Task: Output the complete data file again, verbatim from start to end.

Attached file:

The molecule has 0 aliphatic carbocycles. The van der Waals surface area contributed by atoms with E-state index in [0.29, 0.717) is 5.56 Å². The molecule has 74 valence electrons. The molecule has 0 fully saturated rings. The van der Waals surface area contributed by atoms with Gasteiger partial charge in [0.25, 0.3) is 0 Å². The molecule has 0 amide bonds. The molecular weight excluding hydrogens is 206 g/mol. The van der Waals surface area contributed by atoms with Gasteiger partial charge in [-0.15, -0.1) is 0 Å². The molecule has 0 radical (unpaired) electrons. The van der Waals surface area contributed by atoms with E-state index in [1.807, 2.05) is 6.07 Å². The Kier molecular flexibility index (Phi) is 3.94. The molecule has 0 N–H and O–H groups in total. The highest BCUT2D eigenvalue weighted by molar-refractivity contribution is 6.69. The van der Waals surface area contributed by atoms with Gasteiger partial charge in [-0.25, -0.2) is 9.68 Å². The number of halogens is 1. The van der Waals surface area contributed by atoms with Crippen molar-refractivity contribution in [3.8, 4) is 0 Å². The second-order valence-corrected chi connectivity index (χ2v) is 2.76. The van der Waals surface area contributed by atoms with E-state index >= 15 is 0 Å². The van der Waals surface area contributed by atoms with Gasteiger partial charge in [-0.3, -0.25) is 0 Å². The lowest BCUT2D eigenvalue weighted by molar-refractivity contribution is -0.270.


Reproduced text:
The molecule has 0 aliphatic carbocycles. The van der Waals surface area contributed by atoms with E-state index in [0.29, 0.717) is 5.56 Å². The molecule has 74 valence electrons. The molecule has 0 fully saturated rings. The van der Waals surface area contributed by atoms with Gasteiger partial charge in [0.25, 0.3) is 0 Å². The molecule has 0 amide bonds. The molecular weight excluding hydrogens is 206 g/mol. The van der Waals surface area contributed by atoms with Gasteiger partial charge in [-0.15, -0.1) is 0 Å². The molecule has 0 radical (unpaired) electrons. The van der Waals surface area contributed by atoms with E-state index in [1.807, 2.05) is 6.07 Å². The Kier molecular flexibility index (Phi) is 3.94. The molecule has 0 N–H and O–H groups in total. The highest BCUT2D eigenvalue weighted by molar-refractivity contribution is 6.69. The van der Waals surface area contributed by atoms with Gasteiger partial charge in [-0.25, -0.2) is 9.68 Å². The number of halogens is 1. The van der Waals surface area contributed by atoms with Crippen molar-refractivity contribution in [3.8, 4) is 0 Å². The second-order valence-corrected chi connectivity index (χ2v) is 2.76. The van der Waals surface area contributed by atoms with E-state index >= 15 is 0 Å². The van der Waals surface area contributed by atoms with Gasteiger partial charge in [-0.3, -0.25) is 0 Å². The lowest BCUT2D eigenvalue weighted by molar-refractivity contribution is -0.270.